At The Motley Fool, we poke plenty of fun at Wall Street analysts and their endless cycle of upgrades, downgrades, and "initiating coverage at neutral." So you might think we'd be the last people to give virtual ink to such "news." And we would be -- if that were all we were doing.

But in "This Just In," we don't simply tell you what the analysts said. We'll also show you whether they know what they're talking about. To help, we've enlisted Motley Fool CAPS, our tool for rating stocks and analysts alike. With CAPS, we track the long-term performance of Wall Street's best and brightest -- and its worst and sorriest, too.

And we're off!
Earnings season starts with a bang this evening, as Alcoa reports its first-quarter numbers after the bell, and Wall Street analysts are doing they're darnedest to stay ahead of the curve.

The trading week opened with a whole host of upgrades and downgrades as the Street's best and brightest lay odds on who will surprise-to-the-upside, and who disappoint -- and good news for Caterpillar (NYSE: CAT) shareholders: Your company made the cut. According to ace stockpicker Robert W. Baird, Caterpillar (and also fellow heavy-equipment-makers Parker Hannifin, Ingersoll-Rand (NYSE: IR) and Joy Global (Nasdaq: JOYG)) is poised to exceed the market's returns as the "macroeconomic landscape" improves, and the construction industry gets its groove back on.

But is Baird on the right track with Cat?

Let's go to the tape
Maybe ... but don't bet on it. Oh, I know that Baird is a fine analyst on many subjects. Big wins on financial stocks like MasterCard and JPMorgan Chase have helped lift Baird into the investing elite, giving it a CAPS score just a whisker away from entering the top 10% of investors we track. And yet ... while many of Baird's picks are doing well, the analyst still gets barely 52% of its recommendations right. And would you like to guess which one of Baird's sectors does even worse than 52%?

You guessed it: Machinery stocks. Like Caterpillar:


Baird Said


Baird's Picks Beating (Lagging) S&P by

Illinois Tool Works (NYSE: ITW)



17 points

Bucyrus (Nasdaq: BUCY)



(18 points)

Terex (NYSE: TEX)



(52 points)

So when Baird tells you that it foresees a "sustainable global recovery through 2013," and predicts that companies in the Machinery sector "can attain mid-cycle, normalized financial performance" by then (and presumably, coast even higher as the cycle moves toward its crest), well, I'd suggest you take that with a couple grains of salt.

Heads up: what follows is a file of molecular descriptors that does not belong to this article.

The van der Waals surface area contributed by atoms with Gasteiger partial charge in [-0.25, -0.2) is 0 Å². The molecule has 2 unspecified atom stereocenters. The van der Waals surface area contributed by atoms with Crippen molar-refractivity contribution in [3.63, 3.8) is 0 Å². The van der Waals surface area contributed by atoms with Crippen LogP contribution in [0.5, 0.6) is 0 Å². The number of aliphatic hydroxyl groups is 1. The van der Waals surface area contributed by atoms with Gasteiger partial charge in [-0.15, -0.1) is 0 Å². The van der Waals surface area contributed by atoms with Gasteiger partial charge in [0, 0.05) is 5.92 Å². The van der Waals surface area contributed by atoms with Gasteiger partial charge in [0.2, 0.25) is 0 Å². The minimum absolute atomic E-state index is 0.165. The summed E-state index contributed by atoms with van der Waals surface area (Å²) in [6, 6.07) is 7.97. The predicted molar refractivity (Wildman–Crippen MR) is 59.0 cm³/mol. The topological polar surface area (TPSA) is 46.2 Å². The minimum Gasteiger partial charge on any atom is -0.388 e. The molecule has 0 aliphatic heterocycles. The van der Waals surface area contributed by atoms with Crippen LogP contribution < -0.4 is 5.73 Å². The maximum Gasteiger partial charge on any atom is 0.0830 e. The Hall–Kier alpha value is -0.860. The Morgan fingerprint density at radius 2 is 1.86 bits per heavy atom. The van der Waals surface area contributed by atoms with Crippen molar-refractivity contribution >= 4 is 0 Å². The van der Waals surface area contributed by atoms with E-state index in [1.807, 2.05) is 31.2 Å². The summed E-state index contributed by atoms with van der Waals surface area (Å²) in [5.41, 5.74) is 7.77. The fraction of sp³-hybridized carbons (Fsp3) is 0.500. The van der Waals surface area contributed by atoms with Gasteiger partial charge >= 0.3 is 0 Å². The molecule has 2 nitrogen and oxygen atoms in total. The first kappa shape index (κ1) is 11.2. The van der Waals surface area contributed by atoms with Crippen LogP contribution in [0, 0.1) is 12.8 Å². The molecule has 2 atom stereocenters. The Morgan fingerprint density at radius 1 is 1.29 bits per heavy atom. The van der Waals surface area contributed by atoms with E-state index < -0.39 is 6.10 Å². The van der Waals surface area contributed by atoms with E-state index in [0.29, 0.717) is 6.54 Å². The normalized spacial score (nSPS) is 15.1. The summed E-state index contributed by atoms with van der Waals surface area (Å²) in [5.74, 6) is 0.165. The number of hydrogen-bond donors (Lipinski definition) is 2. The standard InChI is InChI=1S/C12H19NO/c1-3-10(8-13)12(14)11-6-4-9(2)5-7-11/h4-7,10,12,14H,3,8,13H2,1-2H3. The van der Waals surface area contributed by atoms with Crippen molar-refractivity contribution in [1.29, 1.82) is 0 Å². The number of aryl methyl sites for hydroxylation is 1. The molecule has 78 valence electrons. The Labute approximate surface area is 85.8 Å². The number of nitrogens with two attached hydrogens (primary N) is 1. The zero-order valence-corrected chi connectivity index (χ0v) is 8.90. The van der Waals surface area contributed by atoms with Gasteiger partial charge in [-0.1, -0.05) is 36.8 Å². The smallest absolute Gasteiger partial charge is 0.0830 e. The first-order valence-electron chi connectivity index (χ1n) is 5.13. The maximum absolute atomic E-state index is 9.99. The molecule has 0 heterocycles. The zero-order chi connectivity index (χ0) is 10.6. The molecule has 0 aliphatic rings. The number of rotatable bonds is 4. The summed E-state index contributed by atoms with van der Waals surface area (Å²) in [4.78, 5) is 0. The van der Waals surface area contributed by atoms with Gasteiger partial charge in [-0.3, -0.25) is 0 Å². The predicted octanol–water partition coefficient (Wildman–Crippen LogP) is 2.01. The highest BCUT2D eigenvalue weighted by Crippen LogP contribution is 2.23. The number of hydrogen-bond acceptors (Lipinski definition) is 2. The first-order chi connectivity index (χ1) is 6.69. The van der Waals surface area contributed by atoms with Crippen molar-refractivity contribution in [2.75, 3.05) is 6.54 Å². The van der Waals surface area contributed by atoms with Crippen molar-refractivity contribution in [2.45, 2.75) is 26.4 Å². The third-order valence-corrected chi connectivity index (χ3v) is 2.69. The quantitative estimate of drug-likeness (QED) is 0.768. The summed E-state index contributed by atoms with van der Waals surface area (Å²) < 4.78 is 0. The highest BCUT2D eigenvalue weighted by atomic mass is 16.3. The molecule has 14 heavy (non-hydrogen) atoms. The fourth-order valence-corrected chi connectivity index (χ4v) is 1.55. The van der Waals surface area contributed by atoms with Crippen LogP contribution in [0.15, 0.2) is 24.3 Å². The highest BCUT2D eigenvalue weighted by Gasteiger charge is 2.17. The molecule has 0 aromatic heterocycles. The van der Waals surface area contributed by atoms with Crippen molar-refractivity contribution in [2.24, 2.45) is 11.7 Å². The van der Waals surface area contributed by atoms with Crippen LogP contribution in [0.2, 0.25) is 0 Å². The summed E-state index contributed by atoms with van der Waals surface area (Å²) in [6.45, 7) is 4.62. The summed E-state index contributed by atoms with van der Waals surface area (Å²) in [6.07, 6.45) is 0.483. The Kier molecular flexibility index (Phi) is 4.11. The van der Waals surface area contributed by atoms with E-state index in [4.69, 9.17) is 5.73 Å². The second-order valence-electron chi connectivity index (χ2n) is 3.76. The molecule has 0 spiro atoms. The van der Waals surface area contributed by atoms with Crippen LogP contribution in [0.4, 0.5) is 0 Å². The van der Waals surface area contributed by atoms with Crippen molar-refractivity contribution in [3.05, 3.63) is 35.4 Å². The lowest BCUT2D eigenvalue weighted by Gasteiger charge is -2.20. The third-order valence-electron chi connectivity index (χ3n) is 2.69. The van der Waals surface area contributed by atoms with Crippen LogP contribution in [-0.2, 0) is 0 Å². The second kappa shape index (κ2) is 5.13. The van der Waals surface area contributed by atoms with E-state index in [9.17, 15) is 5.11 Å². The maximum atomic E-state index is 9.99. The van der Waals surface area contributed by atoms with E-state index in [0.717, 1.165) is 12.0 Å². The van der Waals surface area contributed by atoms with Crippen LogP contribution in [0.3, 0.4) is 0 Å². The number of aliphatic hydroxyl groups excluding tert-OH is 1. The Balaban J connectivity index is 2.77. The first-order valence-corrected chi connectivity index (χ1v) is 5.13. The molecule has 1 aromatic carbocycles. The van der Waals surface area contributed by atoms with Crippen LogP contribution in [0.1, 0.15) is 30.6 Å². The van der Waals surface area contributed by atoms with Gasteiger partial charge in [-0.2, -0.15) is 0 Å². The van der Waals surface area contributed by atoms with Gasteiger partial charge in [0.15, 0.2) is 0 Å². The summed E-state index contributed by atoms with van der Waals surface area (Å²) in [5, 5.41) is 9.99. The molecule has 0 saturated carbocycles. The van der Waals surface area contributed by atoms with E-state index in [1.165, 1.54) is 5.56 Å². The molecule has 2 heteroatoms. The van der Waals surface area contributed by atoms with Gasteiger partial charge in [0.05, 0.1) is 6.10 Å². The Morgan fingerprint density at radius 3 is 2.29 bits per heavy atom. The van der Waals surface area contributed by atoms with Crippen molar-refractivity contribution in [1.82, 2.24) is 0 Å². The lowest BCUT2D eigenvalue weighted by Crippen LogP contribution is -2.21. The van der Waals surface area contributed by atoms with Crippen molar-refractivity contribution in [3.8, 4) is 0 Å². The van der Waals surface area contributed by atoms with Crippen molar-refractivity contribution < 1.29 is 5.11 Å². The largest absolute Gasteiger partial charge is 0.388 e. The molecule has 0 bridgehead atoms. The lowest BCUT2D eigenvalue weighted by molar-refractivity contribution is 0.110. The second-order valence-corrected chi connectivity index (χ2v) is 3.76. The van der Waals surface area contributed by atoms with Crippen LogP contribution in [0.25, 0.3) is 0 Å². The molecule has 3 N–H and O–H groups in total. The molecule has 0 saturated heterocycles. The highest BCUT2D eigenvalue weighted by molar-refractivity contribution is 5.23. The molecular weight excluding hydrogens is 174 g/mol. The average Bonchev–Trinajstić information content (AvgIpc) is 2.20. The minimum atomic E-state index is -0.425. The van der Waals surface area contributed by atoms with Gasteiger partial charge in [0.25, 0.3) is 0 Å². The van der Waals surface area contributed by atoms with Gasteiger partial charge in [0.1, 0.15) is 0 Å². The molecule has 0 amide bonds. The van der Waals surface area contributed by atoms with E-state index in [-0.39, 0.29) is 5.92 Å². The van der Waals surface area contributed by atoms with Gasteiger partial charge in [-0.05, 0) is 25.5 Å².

Watch that first step, because ...
According to Baird, a global boom in heavy industry will increase machinery production rates, lifting Caterpillar and its peers as they ride "an expected 20 percent or more increase in global mining capital expenditure."

Yet, selling for nearly 47 times trailing earnings, Caterpillar looks priced for perfection -- a perfect world of profits growth that Baird assures us is surely forthcoming over the next few years.

Granted, if Baird's right, and Caterpillar does indeed grow at, say, 20% (as opposed to the 14.2% 5-year growth that most analysts project), the stock could be fairly priced today. Reviewing the company's performance over the last 10 years, we find that Caterpillar has earned, on average, about $2 billion a year from its business. And if it can regain that level of profitability, then the resulting price-to-long-term-earnings ratio of 21 seems not unreasonable when weighed against 20%.

But what happens after that growth starts to peter out, toward the cycle's peak?

... it could be a doozy!
Even worse, I fear Baird may be missing a crucial point about Caterpillar: Even when things were going good for this company, they weren't nearly as good as they looked. Over the same 10-year timespan in which Cat "earned" $2 billion per year, you see, the company racked up a total free cash flow deficit of roughly $5.2 billion. Over this entire decade-long span, the company failed to generate even a penny's worth of cold, hard cash. Rather, the contrary was true.

Were Caterpillar generating free cash flow at anywhere near the rate it was reporting GAAP earnings, I doubt we'd be looking at a company burdened with nearly $30 billion in net debt today. That being said, maybe they wouldn't have grown as fast either. It's just too hard to tell.

Unfortunately for Caterpillar shareholders, facts, like cats, are stubborn things. And no matter how you try to herd this Cat, the fact remains:

Cat is a stock that only a dog person could love.

The Fool owns shares of Terex, but Fool contributor Rich Smith has no position in any of the stocks named above. You can find him on CAPS, publicly pontificating under the handle TMFDitty, where he's currently ranked No. 760 out of more than 160,000 members. The Motley Fool has a disclosure policy.